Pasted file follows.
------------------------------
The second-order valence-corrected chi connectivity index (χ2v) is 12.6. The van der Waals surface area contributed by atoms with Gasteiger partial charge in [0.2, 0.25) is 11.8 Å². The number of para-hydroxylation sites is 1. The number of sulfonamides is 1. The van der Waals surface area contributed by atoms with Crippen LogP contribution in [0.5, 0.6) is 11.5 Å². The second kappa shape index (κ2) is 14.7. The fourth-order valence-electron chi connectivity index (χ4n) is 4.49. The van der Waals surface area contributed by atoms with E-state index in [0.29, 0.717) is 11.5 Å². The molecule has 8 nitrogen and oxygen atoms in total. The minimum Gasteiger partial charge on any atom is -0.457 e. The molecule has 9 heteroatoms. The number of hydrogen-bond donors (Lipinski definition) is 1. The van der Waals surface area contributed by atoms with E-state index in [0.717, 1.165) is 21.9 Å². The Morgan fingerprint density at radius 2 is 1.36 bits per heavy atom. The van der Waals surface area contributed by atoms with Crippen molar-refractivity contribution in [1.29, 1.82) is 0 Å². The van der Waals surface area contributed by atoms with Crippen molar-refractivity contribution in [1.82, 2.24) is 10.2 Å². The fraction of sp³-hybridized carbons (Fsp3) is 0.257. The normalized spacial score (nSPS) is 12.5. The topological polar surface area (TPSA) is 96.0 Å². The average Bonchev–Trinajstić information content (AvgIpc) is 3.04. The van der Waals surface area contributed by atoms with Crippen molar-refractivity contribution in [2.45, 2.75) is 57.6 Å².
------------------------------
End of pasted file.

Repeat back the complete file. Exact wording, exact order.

The second-order valence-corrected chi connectivity index (χ2v) is 12.6. The van der Waals surface area contributed by atoms with Gasteiger partial charge in [0.2, 0.25) is 11.8 Å². The number of para-hydroxylation sites is 1. The number of sulfonamides is 1. The van der Waals surface area contributed by atoms with Crippen LogP contribution in [0.5, 0.6) is 11.5 Å². The second kappa shape index (κ2) is 14.7. The fourth-order valence-electron chi connectivity index (χ4n) is 4.49. The van der Waals surface area contributed by atoms with E-state index in [0.29, 0.717) is 11.5 Å². The molecule has 8 nitrogen and oxygen atoms in total. The minimum Gasteiger partial charge on any atom is -0.457 e. The molecule has 9 heteroatoms. The number of hydrogen-bond donors (Lipinski definition) is 1. The van der Waals surface area contributed by atoms with E-state index in [0.717, 1.165) is 21.9 Å². The Morgan fingerprint density at radius 2 is 1.36 bits per heavy atom. The van der Waals surface area contributed by atoms with Crippen molar-refractivity contribution in [1.29, 1.82) is 0 Å². The van der Waals surface area contributed by atoms with Crippen molar-refractivity contribution in [1.82, 2.24) is 10.2 Å². The fraction of sp³-hybridized carbons (Fsp3) is 0.257. The normalized spacial score (nSPS) is 12.5. The topological polar surface area (TPSA) is 96.0 Å². The average Bonchev–Trinajstić information content (AvgIpc) is 3.04. The van der Waals surface area contributed by atoms with Crippen molar-refractivity contribution in [2.45, 2.75) is 57.6 Å².